Ever since the Enlightenment the Western world has prepared fertile ground for the development of modern Epicureanism. A good number of people accept the premise that “science” has defeated “faith” in the contest for the “hearts and minds” of people today. Modern Epicureanism thus follows its ancient ancestor in accepting only the legitimacy of the material world and a conviction that any attempt to find meaning or purpose in the universe is a futile endeavor. The goal remains to avoid pain at all costs and to find some kind of inner peace through exploration of self and the world. Yet modern Epicureans, on the whole, reject Epicurus’ views on what makes for pleasure, and have substituted hedonism, the pursuit of the satisfaction of our basic impulses.
Very few people today will admit that they are modern Epicureans, and yet a good number of their ideas about what life should be about align with Epicureanism. People today will tell you that their goal is to be happy. Happiness, to them, will involve great food and drink with great people, a satisfying sexual life, and a comfortable life with modern amenities. In all things they try to avoid pain and discomfort: they say they are against causing pain and discomfort to others, and that is true as long as it does not lead to much discomfort for them. In truth, anything and everything which might begin to cause any pain, discomfort, or duress is dispensed with very easily, and that is as true for relationships with people as it is with things.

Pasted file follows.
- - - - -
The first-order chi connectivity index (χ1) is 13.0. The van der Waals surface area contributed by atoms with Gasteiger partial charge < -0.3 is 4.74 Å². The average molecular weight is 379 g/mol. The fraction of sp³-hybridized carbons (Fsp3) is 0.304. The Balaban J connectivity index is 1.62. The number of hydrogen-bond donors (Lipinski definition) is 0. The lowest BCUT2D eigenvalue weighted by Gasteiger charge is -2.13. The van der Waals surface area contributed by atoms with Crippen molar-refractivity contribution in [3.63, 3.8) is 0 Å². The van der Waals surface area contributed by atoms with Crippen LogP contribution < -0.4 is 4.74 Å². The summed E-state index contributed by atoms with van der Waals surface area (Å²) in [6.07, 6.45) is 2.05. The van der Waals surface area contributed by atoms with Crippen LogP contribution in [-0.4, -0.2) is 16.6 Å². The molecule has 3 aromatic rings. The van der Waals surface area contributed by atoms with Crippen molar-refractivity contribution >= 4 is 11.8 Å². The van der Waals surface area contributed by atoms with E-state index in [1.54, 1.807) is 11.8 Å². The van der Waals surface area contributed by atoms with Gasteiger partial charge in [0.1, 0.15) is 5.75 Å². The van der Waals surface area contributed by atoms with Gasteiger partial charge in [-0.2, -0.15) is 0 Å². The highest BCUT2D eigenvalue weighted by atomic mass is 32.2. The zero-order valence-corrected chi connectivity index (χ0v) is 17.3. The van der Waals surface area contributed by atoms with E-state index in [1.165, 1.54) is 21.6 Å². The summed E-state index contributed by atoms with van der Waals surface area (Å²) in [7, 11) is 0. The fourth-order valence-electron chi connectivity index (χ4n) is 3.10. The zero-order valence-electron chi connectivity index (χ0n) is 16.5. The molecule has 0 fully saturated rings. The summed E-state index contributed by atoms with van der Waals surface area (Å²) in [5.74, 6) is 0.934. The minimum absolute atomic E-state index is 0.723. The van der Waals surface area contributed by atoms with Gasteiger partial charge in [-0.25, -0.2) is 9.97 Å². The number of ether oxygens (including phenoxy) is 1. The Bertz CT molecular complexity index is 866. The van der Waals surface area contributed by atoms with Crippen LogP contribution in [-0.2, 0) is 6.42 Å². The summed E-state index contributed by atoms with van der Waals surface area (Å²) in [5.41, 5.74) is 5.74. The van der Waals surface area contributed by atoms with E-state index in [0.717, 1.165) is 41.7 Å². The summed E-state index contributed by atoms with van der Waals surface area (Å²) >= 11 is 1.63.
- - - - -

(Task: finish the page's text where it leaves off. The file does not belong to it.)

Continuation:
As Christians we must recognize the Epicureanism around us for what it is. We do well to see how its conclusions make sense to those who have accepted its primary premises. We must resist the modern delusion that the Epicurean viewpoint of the day is the only one that makes sense or can “work” in modernity; it is not true, and it really does not even work for most people.
In truth life is full of disappointment, pain, and difficulty. A life which exists only to pursue pleasure and avoid pain proves shallow and futile, and ultimately does not satisfy. The days will come when life will no longer be as pleasurable, and pain will not be easily avoided (cf. Ecclesiastes 12:1-7). We should value other people for more than just the benefits they provide us, for do we not want people to value us above and beyond what benefits we may provide for them (cf. Matthew 7:12)? Has anything of value or benefit to humanity ever come without some discomfort, distress, or pain?
Yet the fundamental difficulty with Epicureanism is in the limitations of materialism: the universe displays the handiwork of an Intelligence beyond itself (Romans 1:18ff). Humanity is more than happenstance from all sorts of atomic collisions; furthermore, that which makes life worth living, beauty, truth, and meaning, are things which cannot be synthesized or analyzed according to the scientific method. As Christians we must insist on the faith based on the life, death, resurrection, ascension, lordship, and imminent return of Jesus of Nazareth as providing the best explanation for the beauty and ugliness of creation, that which is true hope, joy, and contentment, and the foundation of the best philosophy of life for mankind (Colossians 2:1-11).
Almost no one enjoys pain, distress, or difficulty; nevertheless, life is experienced and growth takes place through trials, difficulties, and tribulations. Epicureanism cannot truly explain life as it is lived in this creation; modern man, in his Epicureanism, is attempting to escape the limitations and challenges which bedevil him. We do better to understand how, in Christ, the way of the cross leads to resurrection and new life and hope. Let us resist all forms of Epicureanism in life, and proclaim the Gospel of the Crucified and Risen Christ!
Ethan R. Longhenry